Park and High Streets, anchored by Mill Street to the south and the river on the north side, are interesting little beasts. 

It's a mixture of low income housing, student housing, and soon-to-be-luxury housing. Some of the properties need serious attention, but there are also some real architectural gems tucked away on these streets.

There's a fully renovated low-income apartment complex that's fantastically maintained, some real architectural beauties hidden by overgrown yards, and several new projects popping up. 

Perhaps most puzzling are the brand new townhomes being constructed at the terminus of Park Street, right on the river, right next to the abandoned mess of streets that used to give you access to 4th Street over the river until the RETRAC project put an end to that (to the city: can we please do something with these streets? Tear them out? Turn the abandoned bridge into a park? Skate park? Something?) 

It's a most-odd location for what is being billed as 'luxury' apartments, because Brodhead Park continually has of the riverfront parks that you tend to ride your bike very quickly through. In fact, as I was taking photos of the construction of these townhomes, I was harassed by a group of dudes paying out money to folks who were bringing them aluminum cans in bags, and witnessed a group using needle syringes to inject an unknown substance. 

Technically, the city can’t remove these folks from the park unless they have a place to put them, and all our shelters are currently at capacity. So whether you believe the city should leave them be or relocate them, they can’t do much to help or assist. 

Perhaps a large housing project like this could spur a mini-redevelopment revolution in this area. 

When I first moved into the West of Wells area, before Midtown was Midtown, and before West of Wells became the Wells Avenue Conservation District, there was a project on Center Street that is quite obviously attributed to starting the Center Street renaissance that, over the course of the past 11 years, completely transformed Center Street. 

In 2006, when I began photographing and tracking construction of 8 on Center, my blog was flooded with comments like 'No one is going to buy these', 'Homeless people are going to be pissing on the doorsteps of these townhomes', 'This is the worst place to build high-end housing like this', 'These will be graffiti'd and ruined within 6 month' and on and on and on. People thought Haberae, the duo responsible for many successful infill projects throughout town, were smoking the good stuff, because 'no one in their right mind would live here.'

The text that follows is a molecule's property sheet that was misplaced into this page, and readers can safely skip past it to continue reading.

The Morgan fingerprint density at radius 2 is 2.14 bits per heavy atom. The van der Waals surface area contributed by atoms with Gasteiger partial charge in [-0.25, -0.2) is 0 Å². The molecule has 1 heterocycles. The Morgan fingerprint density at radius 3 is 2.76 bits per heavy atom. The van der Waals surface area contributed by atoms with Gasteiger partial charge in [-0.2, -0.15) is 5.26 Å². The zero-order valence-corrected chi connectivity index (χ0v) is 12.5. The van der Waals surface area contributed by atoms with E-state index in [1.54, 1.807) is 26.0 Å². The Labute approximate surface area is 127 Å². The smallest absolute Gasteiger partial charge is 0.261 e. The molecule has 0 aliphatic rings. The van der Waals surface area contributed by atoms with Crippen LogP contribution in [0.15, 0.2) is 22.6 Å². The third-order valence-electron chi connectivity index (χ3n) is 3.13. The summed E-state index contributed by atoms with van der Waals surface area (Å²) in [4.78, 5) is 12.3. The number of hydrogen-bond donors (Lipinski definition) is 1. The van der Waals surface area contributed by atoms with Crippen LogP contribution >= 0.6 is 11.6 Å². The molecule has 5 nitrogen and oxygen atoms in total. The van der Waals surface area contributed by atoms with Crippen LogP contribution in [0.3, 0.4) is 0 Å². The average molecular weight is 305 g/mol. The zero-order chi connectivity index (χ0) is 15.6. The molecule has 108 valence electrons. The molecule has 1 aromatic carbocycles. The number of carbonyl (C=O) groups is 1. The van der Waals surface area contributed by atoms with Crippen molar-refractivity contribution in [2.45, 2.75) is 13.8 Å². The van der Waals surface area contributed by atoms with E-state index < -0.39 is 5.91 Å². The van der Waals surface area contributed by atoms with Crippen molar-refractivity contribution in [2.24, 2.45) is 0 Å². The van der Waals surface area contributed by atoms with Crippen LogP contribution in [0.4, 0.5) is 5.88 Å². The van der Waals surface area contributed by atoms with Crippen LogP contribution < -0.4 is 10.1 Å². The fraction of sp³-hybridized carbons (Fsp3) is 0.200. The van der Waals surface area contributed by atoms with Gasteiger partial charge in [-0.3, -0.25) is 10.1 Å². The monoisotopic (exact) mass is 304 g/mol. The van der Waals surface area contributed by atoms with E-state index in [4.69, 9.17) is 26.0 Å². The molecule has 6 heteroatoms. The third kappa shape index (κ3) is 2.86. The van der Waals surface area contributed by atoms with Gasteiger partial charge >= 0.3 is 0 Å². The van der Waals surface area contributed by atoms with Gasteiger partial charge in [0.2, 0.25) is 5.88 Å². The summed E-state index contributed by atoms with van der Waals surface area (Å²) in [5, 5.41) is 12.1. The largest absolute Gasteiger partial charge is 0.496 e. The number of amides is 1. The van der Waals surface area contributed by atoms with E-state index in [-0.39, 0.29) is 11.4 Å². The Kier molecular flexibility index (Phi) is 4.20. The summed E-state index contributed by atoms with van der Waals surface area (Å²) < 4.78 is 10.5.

Not too long after these were built, Gui Drenby bult an amazing structure on an empty lot across the street from 8 On Center, in 2009. Here's a tour of that building. Then came Brasserie St. James, then came 777 Center, several old homes were turned into adaptive re-use businesses, including Calafuria and Bibo. 

This brings me back to the mystery housing project being built, shown in the gallery below, at the terminus of Park Street. An odd area, a slightly unstable neighborhood, located next to a mini-park you wouldn't want to hang out in at night. Sound familiar? 

With new duplexes being built on the same block as this larger housing project, and a few renovations of homes here and there along my walk through this neighborhood, could this developer have the same forward-thinking mentality that Haberae did, when they almost magically predicted what would happen to Center Street? Could this be the next 'it' neighborhood, right on the river with its own park? 

Perhaps, I suppose time will tell. Instead of forcing out nearly all low-income people from the neighborhood, which is what happened in the West of Wells and Midtown neighborhoods, perhaps this area can grow with a bit more intelligence. Leave the student housing that's there alone.